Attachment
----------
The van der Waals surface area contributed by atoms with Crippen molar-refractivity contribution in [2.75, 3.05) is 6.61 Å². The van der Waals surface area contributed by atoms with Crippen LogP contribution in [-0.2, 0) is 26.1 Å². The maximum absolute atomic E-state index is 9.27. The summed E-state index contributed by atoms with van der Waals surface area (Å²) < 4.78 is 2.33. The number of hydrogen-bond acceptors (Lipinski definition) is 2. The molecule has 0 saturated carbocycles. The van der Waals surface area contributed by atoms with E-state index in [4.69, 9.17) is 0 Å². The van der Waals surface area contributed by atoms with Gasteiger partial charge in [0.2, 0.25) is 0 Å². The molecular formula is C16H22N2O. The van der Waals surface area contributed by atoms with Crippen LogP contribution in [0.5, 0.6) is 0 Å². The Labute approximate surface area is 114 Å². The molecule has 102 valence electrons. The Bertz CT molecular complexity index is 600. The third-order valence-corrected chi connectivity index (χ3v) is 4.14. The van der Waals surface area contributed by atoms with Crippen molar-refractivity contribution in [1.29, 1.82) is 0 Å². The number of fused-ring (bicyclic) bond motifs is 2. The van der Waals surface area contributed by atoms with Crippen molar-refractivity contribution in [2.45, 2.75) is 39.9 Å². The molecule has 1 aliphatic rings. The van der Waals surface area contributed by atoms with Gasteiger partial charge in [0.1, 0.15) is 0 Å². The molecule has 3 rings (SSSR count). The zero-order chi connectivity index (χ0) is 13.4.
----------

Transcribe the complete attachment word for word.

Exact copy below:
The van der Waals surface area contributed by atoms with Crippen molar-refractivity contribution in [2.75, 3.05) is 6.61 Å². The van der Waals surface area contributed by atoms with Crippen LogP contribution in [-0.2, 0) is 26.1 Å². The maximum absolute atomic E-state index is 9.27. The summed E-state index contributed by atoms with van der Waals surface area (Å²) < 4.78 is 2.33. The number of hydrogen-bond acceptors (Lipinski definition) is 2. The molecule has 0 saturated carbocycles. The van der Waals surface area contributed by atoms with E-state index in [4.69, 9.17) is 0 Å². The van der Waals surface area contributed by atoms with Gasteiger partial charge in [0.2, 0.25) is 0 Å². The molecular formula is C16H22N2O. The van der Waals surface area contributed by atoms with Crippen LogP contribution in [0.5, 0.6) is 0 Å². The Labute approximate surface area is 114 Å². The molecule has 102 valence electrons. The Bertz CT molecular complexity index is 600. The third-order valence-corrected chi connectivity index (χ3v) is 4.14. The van der Waals surface area contributed by atoms with Crippen molar-refractivity contribution in [1.29, 1.82) is 0 Å². The number of fused-ring (bicyclic) bond motifs is 2. The van der Waals surface area contributed by atoms with Crippen molar-refractivity contribution in [2.45, 2.75) is 39.9 Å². The molecule has 1 aliphatic rings. The van der Waals surface area contributed by atoms with Gasteiger partial charge in [0.1, 0.15) is 0 Å². The molecule has 3 rings (SSSR count). The zero-order chi connectivity index (χ0) is 13.4.